A clastic reservoir in central Oman is to be developed with some 100 wells. The rock is sensitive to formation damage and experience shows that productivity is improved by a factor of 10 by perforating with deep-penetrating charges underbalanced and avoiding contact of brine with the formation. The wells will be horizontal to drain a 24.5m oil rim, and zonal isolation for future water and gas shutoff is desirable.

An interval of 600 meters was perforated with 4 ½" OD guns. The guns were retrieved under pressure and a lower completion packer was run to isolate the reservoir from the surface. The upper completion was run with crude in the hole to ensure that no brine should contact the formation.

To perforate underbalanced with a drilling rig, the well was constructed with a 7" liner at the start of the build section to total depth of the well. A 7" tie-back was run with a surface controlled downhole isolation valve (DHIV) as a barrier after perforating. The well was displaced to crude to create underbalance. A 7" predrilled liner joint was run beneath the DHIV in the work string to allow circulating out well bore fluids so that the guns could be retrieved safely. A rotating control head and underbalanced drilling surface equipment package was utilized for stripping with 8,000 kPa surface pressure bleed off volumes for tripping and manage the crude circulating system. The tie-back was retrieved and the upper completion was run after setting a plugged packer in the 7" liner. This method is unique because it utilized a conventional drilling rig for completion operations along with an underbalanced drilling package to perforate and complete the well underbalanced.


The field was discovered in 1979 by Petroleum Development Oman (PDO) and came on stream in 1981. By 2005, seven oil producers were drilled. The 8th well is the subject of this paper. Oil was discovered in two sandstone reservoirs at depths around 3000m subsea. Despite low porosities (11–15%) high permeability's are encountered (100–500 mD). The sandstone is strong and triaxial tests as well as production experience does not lead to the expectation of a sand problem.

The rock is prone to formation damage and early wells generally produced at low rates. The first horizontal well (W-6) was drilled with oil-based mud (OBM) and produced at an improved rate. The vertical well W-7 was also drilled with OBM and was perforated underbalance with deep-penetrating guns; it achieved 1.5 times the oil production of W-6 without (to date) excessive gas or water production. Similar results were achieved in a workover of W-4 where a new interval was perforated underbalance with deep-penetrating charges.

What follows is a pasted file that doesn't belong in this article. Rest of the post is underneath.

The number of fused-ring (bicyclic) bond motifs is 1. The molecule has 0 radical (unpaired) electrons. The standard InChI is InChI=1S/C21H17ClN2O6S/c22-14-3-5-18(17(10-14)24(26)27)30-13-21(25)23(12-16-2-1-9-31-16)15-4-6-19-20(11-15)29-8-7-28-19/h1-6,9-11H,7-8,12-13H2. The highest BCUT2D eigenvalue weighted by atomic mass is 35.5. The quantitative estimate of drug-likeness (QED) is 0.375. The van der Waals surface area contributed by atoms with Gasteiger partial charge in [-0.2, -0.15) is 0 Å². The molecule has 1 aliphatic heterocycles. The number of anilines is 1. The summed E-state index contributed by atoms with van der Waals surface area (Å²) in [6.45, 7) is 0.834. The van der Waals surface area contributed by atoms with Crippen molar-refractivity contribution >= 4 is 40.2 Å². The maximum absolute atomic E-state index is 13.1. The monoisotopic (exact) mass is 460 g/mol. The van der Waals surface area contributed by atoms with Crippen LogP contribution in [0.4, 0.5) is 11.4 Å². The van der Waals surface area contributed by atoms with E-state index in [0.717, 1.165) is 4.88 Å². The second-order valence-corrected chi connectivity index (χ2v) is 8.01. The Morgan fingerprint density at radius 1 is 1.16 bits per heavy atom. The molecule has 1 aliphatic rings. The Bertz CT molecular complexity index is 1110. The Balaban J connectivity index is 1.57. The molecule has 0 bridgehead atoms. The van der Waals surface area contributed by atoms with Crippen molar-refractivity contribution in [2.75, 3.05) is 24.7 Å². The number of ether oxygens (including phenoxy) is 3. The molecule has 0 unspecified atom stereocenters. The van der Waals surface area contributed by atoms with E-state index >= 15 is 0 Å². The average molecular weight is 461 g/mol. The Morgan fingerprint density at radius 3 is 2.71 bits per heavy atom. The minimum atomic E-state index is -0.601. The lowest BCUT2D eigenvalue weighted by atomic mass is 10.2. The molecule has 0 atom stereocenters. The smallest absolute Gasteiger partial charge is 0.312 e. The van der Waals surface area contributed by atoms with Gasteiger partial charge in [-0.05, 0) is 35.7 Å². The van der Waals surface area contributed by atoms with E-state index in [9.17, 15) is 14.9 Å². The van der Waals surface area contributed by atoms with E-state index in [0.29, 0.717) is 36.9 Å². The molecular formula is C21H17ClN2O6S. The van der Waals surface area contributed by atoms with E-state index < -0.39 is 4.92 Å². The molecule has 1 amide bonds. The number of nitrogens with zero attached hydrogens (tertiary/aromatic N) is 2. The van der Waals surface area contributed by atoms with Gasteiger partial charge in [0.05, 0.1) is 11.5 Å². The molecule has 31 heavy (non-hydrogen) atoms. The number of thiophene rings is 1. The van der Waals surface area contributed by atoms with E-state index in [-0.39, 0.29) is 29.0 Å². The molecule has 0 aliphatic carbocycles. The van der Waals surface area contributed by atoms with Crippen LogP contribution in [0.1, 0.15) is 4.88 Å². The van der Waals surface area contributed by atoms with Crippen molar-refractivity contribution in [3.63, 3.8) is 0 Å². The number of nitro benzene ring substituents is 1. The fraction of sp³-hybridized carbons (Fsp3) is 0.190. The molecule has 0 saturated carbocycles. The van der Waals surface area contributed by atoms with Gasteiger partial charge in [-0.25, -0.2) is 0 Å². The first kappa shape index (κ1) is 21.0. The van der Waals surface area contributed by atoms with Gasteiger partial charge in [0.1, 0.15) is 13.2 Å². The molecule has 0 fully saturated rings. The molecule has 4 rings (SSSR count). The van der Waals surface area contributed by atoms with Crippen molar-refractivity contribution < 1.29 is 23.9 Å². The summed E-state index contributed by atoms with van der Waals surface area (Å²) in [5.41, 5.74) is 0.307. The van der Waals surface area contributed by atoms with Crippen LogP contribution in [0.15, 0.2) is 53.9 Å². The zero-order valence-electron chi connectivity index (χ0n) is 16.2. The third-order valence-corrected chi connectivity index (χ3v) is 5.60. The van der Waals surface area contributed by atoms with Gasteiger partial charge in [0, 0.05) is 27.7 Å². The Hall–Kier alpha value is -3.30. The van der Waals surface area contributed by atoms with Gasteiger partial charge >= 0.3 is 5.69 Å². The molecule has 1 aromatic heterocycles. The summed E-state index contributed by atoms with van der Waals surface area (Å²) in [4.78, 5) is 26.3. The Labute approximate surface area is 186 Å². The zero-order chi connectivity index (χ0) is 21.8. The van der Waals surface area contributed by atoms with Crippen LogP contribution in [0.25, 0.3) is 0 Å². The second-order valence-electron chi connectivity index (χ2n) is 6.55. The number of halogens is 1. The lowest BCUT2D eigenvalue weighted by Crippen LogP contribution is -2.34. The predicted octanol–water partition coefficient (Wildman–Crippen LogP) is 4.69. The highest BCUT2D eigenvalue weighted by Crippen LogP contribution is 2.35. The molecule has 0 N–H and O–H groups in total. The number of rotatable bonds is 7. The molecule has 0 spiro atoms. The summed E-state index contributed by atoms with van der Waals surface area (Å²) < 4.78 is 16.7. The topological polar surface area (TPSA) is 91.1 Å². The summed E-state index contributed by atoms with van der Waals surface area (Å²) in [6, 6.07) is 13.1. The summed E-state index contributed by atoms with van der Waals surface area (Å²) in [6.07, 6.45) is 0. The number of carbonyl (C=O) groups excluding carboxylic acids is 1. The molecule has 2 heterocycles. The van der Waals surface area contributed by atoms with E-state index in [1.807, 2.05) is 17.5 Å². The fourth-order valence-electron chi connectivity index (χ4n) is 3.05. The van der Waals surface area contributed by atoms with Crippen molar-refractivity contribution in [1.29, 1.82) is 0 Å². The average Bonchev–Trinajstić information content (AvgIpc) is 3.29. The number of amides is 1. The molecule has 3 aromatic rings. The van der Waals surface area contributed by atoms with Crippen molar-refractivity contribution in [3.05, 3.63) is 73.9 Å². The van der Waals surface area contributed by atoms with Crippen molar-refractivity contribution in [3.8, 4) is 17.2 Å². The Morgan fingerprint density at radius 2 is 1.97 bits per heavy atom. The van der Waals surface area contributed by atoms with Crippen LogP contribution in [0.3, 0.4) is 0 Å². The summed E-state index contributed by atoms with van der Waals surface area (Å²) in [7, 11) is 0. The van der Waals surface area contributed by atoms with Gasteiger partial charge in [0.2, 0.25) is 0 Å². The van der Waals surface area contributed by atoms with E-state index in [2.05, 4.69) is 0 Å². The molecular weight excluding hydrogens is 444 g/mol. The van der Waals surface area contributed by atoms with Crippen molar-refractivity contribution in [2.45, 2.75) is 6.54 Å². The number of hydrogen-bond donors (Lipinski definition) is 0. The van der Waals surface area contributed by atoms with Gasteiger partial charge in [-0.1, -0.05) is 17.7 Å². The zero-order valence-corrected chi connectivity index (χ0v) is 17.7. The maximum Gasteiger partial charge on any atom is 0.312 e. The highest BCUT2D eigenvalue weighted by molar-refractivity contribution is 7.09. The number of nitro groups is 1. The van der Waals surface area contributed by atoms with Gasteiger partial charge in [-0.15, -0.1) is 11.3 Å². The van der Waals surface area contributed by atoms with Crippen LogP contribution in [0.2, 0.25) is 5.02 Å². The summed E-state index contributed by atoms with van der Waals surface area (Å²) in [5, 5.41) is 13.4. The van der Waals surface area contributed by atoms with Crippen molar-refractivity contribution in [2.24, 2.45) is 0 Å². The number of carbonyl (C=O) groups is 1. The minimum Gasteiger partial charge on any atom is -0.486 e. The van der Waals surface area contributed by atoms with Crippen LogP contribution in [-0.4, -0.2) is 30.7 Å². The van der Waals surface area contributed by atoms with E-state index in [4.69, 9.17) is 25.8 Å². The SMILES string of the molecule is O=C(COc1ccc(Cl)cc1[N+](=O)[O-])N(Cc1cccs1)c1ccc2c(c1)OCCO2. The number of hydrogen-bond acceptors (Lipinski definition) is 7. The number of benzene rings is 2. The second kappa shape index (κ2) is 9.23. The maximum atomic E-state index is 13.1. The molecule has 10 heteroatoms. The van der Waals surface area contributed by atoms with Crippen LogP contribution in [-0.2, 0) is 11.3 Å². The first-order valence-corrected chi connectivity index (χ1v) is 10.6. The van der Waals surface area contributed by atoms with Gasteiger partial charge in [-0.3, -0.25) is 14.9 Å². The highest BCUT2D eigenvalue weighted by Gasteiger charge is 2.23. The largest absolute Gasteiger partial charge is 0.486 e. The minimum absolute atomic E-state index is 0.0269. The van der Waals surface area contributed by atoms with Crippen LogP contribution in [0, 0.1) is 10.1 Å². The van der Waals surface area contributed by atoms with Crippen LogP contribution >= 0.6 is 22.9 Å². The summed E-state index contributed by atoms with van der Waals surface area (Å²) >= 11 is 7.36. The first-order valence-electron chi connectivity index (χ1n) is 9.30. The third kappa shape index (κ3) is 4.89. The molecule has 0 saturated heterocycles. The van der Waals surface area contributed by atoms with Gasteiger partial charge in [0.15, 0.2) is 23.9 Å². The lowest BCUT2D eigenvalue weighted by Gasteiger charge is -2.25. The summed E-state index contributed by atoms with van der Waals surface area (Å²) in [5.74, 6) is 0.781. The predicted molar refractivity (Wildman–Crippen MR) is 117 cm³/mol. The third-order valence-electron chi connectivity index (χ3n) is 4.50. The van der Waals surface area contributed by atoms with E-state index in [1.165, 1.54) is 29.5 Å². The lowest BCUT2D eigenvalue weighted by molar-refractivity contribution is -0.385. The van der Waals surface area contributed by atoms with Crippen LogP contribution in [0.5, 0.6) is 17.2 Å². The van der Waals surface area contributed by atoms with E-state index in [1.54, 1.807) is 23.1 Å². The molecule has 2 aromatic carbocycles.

A field development study was carried out, resulting in a Field Development Plan (FDP) recommending development of the field with 100 horizontal wells. A component of the FDP study was definition of a well completion strategy for the field; the first step in this strategy was testing the completion concept of a horizontal well drilled with OBM, completed with a cemented liner perforated with deep penetrating charges underbalanced. This well, W-8, was drilled in the 3rd quarter of 2006. A production test of 4 times the rate of W-6 was achieved. This is one of several completion types to be evaluated; a second "concept prover" well (W-9) is currently being drilled underbalanced with the intention to complete it barefoot. A comparison of the costs and performance of the various completion trials will lead to concept selection for the main body of production wells to be drilled in the coming years.

The success of underbalanced perforating with deep penetrating charges experienced in W-7 and W-4 (workover) is believed to have been due to avoiding formation damage by not killing the well; this was relatively easy to achieve as these are vertical wells and the short gun sections (approximately 10m) could be dropped into the rat hole. However, applying the technique in a horizontal well does not have the same possibility, and in W-8 special measures to retrieve the 671m long gun assembly without killing the well needed to be taken.

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